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March 16, 2018 by Ellen Camloh
“If a production system is too complicated, it doesn’t really matter if it has amazing quality or a large number of inputs. If students can’t figure out how to use it quickly, then it’s really not for us.”
That’s the viewpoint Imry Halevi takes as Director of Multimedia and Production at Harvard University Athletics.
And he has 275 reasons why.
Ivy League Math
Harvard has more Division I sports teams than any other school in the country.
For each of those teams—except the ten that are not suited to live streaming, because of logistical challenges or site issues—the department is responsible for producing and broadcasting all home games.
That means his department covers 32 teams throughout the academic year.
With an athletic season that begins in late August and ends in early May, this tallies up to an annual average of 275 games to produce. Often, several at the same time.
Case in point: a recent winter weekend with enough sports programming to rival the PyeongChang Olympic games.
“On Friday, we had men’s and women’s track and field, men’s swimming and diving, women’s basketball, and women’s hockey,” says Halevi. “And Saturday, we had women’s tennis, women’s squash, men’s squash, men’s tennis, men’s swimming and diving, women’s swimming and diving, wrestling, women’s hockey, and women’s basketball.”
And this is where the math breaks down. Because there’s only one full-time professional on staff to produce these games—Halevi himself.
Like many college sports video programs, he enlists a rotating crew of interns, recent graduates, and part-time student assistants. To ensure the highest-quality coverage, even with a lot of beginners and frequent turnover, Halevi has developed a two-pronged approach:
First, production equipment that new crewmembers can quickly learn to operate.
And second, workflows implemented so instinctively that neither beginners nor experts have to think about the technology behind them.
For both, he turned to NewTek.
Capability on a Collegiate Budget
At a previous role in sports production at Northeastern University, Halevi was tasked with finding a live production solution for the video board.
“I started researching to see what we could afford, and came across NewTek,” he says. He met with local resellers and attended conferences to get a hands-on look at the TriCaster, and, he says, the system clicked with him right away. “I understood immediately the NewTek equipment was easy to learn. It provided the output quality we were looking for. And It was clear that NewTek was committed to this industry and would advance with time,” he says.
Four years later at Harvard, Halevi found himself faced with outdated control rooms, no HD capability, and archaic systems. So when his new employers told him, “We can’t stay with all this old SD equipment. It won’t work for us. What should we go with?” he didn’t hesitate.
“I said, ‘I don’t even have to do the research. I already know it’s NewTek. I know their equipment. I can train people on it easily. And they are going to help us expand in the future.’ It didn’t take a lot of convincing to make it happen.”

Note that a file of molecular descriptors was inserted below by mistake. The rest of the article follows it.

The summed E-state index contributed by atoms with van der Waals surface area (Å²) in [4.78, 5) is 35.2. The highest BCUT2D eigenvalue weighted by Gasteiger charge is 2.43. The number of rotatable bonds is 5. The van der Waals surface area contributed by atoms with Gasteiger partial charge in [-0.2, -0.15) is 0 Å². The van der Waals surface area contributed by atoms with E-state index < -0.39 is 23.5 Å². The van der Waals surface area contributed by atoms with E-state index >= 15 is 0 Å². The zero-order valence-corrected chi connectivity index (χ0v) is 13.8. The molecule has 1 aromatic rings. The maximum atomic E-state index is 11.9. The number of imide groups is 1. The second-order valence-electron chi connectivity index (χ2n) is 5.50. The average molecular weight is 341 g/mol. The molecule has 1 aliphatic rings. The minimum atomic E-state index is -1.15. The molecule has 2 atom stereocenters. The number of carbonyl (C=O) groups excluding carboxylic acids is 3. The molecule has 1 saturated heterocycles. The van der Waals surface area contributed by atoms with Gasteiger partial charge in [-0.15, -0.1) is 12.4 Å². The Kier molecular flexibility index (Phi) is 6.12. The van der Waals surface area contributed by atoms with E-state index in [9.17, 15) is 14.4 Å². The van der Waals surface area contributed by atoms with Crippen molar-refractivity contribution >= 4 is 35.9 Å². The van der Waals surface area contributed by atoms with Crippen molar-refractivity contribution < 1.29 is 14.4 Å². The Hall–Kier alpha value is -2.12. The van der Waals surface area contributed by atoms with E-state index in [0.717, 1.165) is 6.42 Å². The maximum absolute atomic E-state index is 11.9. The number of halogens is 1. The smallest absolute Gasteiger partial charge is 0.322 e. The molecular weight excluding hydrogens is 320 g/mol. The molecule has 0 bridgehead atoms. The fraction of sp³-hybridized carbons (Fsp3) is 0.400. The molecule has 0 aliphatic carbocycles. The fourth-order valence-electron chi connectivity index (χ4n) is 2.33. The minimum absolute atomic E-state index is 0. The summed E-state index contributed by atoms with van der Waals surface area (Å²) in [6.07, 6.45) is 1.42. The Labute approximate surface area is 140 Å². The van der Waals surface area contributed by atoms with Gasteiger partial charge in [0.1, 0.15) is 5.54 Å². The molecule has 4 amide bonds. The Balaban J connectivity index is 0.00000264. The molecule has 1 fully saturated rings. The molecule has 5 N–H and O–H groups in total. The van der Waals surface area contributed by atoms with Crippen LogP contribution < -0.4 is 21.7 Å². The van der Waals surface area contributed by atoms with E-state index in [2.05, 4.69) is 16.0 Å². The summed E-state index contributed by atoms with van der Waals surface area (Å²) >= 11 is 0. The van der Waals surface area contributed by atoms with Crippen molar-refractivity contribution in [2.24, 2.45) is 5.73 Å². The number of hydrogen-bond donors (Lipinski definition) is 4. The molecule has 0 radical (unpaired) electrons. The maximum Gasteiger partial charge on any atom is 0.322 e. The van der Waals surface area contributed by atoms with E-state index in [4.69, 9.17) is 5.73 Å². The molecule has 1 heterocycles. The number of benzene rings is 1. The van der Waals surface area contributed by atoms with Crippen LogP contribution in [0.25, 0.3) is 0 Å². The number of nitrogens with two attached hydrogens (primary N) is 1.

Halevi is the first to acknowledge that an institution like Harvard has the resources to provide a high-quality multimedia experience. Yet the live production investments he’s made, with workflows largely centered around NewTek systems, did not come with high-ticket prices or even one additional headcount.
“We have budget limitations, just like any other college,” Halevi says. “We just made a conscious decision to be outstanding.”
Keeping that commitment meant developing a video program that looked as professional as possible.
The department’s productions range on the smaller side, for example, from flypack-style live streams on a field hockey sideline, to mid-size water polo productions that need more camera angles— and that are simultaneously streamed live using a TriCaster Mini, recorded for highlight packages, and fed into a video board..
When it comes to the largest productions, they don’t just add a few extra cameras and a bigger switcher. A separate video board show, instant replay, and highlights packages bring Harvard Athletics’ programming quality into the professional broadcast ballpark.
These flagship productions include football, lacrosse, basketball, and hockey, all large live programs that are produced from two control rooms.
Both control rooms—one located at the hockey rink and one located at the basketball facility—are configured for two simultaneous workflows: a broadcast and live stream of the game; and in parallel, a video board production for in-house fan engagement.
“The basketball control room has a TriCaster TC1 for our streaming and TV production, and TriCaster 860 for the video board show,” Halevi says, along with a NewTek 3Play 4800 that feeds into both TriCasters, so the television TD and the video board AD can independently call for replays.
Across the complex sits the hockey arena and its control room, shared with football production. “In the hockey control room, we use a TriCaster 8000 for streaming and for TV broadcast, while a TriCaster 460 is used for the hockey and football video boards,” Halevi says.
It also has two NewTek 3Play 4800s for instant replay; the second one used for those rare occasions when the school has both hockey and football at the same time.
It’s a lot of professional-level production—without a lot of professionals on staff.